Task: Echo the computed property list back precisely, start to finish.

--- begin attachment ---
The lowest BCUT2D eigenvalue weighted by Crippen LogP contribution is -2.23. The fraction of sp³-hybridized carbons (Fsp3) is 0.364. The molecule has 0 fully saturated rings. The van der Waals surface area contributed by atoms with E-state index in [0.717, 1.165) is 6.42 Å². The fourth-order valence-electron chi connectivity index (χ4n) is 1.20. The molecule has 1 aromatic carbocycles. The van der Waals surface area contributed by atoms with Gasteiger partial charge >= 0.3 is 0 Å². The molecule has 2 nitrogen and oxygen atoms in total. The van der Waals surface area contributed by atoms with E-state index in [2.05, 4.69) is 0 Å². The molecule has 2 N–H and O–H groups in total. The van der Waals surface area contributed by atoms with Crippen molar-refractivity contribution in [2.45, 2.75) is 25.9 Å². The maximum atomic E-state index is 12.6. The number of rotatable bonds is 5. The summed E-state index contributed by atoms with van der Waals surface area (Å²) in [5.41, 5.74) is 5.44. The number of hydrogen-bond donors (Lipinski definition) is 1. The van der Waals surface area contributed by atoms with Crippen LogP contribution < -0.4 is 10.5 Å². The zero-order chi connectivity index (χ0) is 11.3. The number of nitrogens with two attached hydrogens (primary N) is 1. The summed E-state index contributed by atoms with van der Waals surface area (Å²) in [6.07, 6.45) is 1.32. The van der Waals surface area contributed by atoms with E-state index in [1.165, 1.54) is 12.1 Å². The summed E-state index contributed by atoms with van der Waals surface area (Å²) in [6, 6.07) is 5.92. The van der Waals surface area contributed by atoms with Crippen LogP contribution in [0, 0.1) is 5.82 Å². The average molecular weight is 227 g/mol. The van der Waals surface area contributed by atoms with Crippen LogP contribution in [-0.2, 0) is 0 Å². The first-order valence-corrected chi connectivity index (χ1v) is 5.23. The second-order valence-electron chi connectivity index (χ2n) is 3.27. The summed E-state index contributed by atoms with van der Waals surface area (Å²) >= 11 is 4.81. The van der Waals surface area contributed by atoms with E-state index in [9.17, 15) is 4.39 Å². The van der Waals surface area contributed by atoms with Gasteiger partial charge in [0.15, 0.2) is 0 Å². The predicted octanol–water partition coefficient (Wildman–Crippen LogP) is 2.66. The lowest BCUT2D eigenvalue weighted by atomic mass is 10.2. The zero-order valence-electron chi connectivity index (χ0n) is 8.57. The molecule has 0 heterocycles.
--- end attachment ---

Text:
The lowest BCUT2D eigenvalue weighted by Crippen LogP contribution is -2.23. The fraction of sp³-hybridized carbons (Fsp3) is 0.364. The molecule has 0 fully saturated rings. The van der Waals surface area contributed by atoms with E-state index in [0.717, 1.165) is 6.42 Å². The fourth-order valence-electron chi connectivity index (χ4n) is 1.20. The molecule has 1 aromatic carbocycles. The van der Waals surface area contributed by atoms with Gasteiger partial charge >= 0.3 is 0 Å². The molecule has 2 nitrogen and oxygen atoms in total. The van der Waals surface area contributed by atoms with E-state index in [2.05, 4.69) is 0 Å². The molecule has 2 N–H and O–H groups in total. The van der Waals surface area contributed by atoms with Crippen molar-refractivity contribution in [2.45, 2.75) is 25.9 Å². The maximum atomic E-state index is 12.6. The number of rotatable bonds is 5. The summed E-state index contributed by atoms with van der Waals surface area (Å²) in [5.41, 5.74) is 5.44. The number of hydrogen-bond donors (Lipinski definition) is 1. The van der Waals surface area contributed by atoms with Crippen LogP contribution < -0.4 is 10.5 Å². The zero-order chi connectivity index (χ0) is 11.3. The number of nitrogens with two attached hydrogens (primary N) is 1. The summed E-state index contributed by atoms with van der Waals surface area (Å²) in [6.07, 6.45) is 1.32. The van der Waals surface area contributed by atoms with E-state index in [1.165, 1.54) is 12.1 Å². The summed E-state index contributed by atoms with van der Waals surface area (Å²) in [6, 6.07) is 5.92. The van der Waals surface area contributed by atoms with Crippen LogP contribution in [0, 0.1) is 5.82 Å². The average molecular weight is 227 g/mol. The van der Waals surface area contributed by atoms with Crippen LogP contribution in [-0.2, 0) is 0 Å². The first-order valence-corrected chi connectivity index (χ1v) is 5.23. The second-order valence-electron chi connectivity index (χ2n) is 3.27. The summed E-state index contributed by atoms with van der Waals surface area (Å²) >= 11 is 4.81. The van der Waals surface area contributed by atoms with E-state index in [9.17, 15) is 4.39 Å². The van der Waals surface area contributed by atoms with Gasteiger partial charge in [0.15, 0.2) is 0 Å². The predicted octanol–water partition coefficient (Wildman–Crippen LogP) is 2.66. The lowest BCUT2D eigenvalue weighted by atomic mass is 10.2. The zero-order valence-electron chi connectivity index (χ0n) is 8.57. The molecule has 0 heterocycles.